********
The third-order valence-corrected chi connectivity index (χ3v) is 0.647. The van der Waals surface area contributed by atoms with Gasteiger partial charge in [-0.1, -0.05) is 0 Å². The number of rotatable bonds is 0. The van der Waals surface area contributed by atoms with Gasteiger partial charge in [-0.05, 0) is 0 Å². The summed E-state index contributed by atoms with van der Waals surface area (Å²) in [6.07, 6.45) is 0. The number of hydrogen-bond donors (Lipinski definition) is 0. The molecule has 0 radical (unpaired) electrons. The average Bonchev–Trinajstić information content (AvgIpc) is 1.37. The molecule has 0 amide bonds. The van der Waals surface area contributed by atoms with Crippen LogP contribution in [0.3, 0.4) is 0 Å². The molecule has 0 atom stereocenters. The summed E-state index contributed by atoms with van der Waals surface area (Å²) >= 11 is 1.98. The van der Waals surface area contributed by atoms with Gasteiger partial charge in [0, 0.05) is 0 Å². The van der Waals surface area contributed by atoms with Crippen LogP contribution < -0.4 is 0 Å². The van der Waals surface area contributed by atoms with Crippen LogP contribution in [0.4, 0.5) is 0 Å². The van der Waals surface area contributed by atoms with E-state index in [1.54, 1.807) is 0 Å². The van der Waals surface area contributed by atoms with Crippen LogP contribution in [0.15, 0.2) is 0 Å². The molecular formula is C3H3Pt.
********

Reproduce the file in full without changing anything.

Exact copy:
The third-order valence-corrected chi connectivity index (χ3v) is 0.647. The van der Waals surface area contributed by atoms with Gasteiger partial charge in [-0.1, -0.05) is 0 Å². The number of rotatable bonds is 0. The van der Waals surface area contributed by atoms with Gasteiger partial charge in [-0.05, 0) is 0 Å². The summed E-state index contributed by atoms with van der Waals surface area (Å²) in [6.07, 6.45) is 0. The number of hydrogen-bond donors (Lipinski definition) is 0. The molecule has 0 radical (unpaired) electrons. The average Bonchev–Trinajstić information content (AvgIpc) is 1.37. The molecule has 0 amide bonds. The van der Waals surface area contributed by atoms with Crippen LogP contribution in [0.3, 0.4) is 0 Å². The molecule has 0 atom stereocenters. The summed E-state index contributed by atoms with van der Waals surface area (Å²) >= 11 is 1.98. The van der Waals surface area contributed by atoms with Gasteiger partial charge in [0, 0.05) is 0 Å². The van der Waals surface area contributed by atoms with Crippen LogP contribution < -0.4 is 0 Å². The van der Waals surface area contributed by atoms with Crippen LogP contribution in [0.4, 0.5) is 0 Å². The van der Waals surface area contributed by atoms with E-state index in [1.54, 1.807) is 0 Å². The van der Waals surface area contributed by atoms with Crippen LogP contribution in [0.15, 0.2) is 0 Å². The molecular formula is C3H3Pt.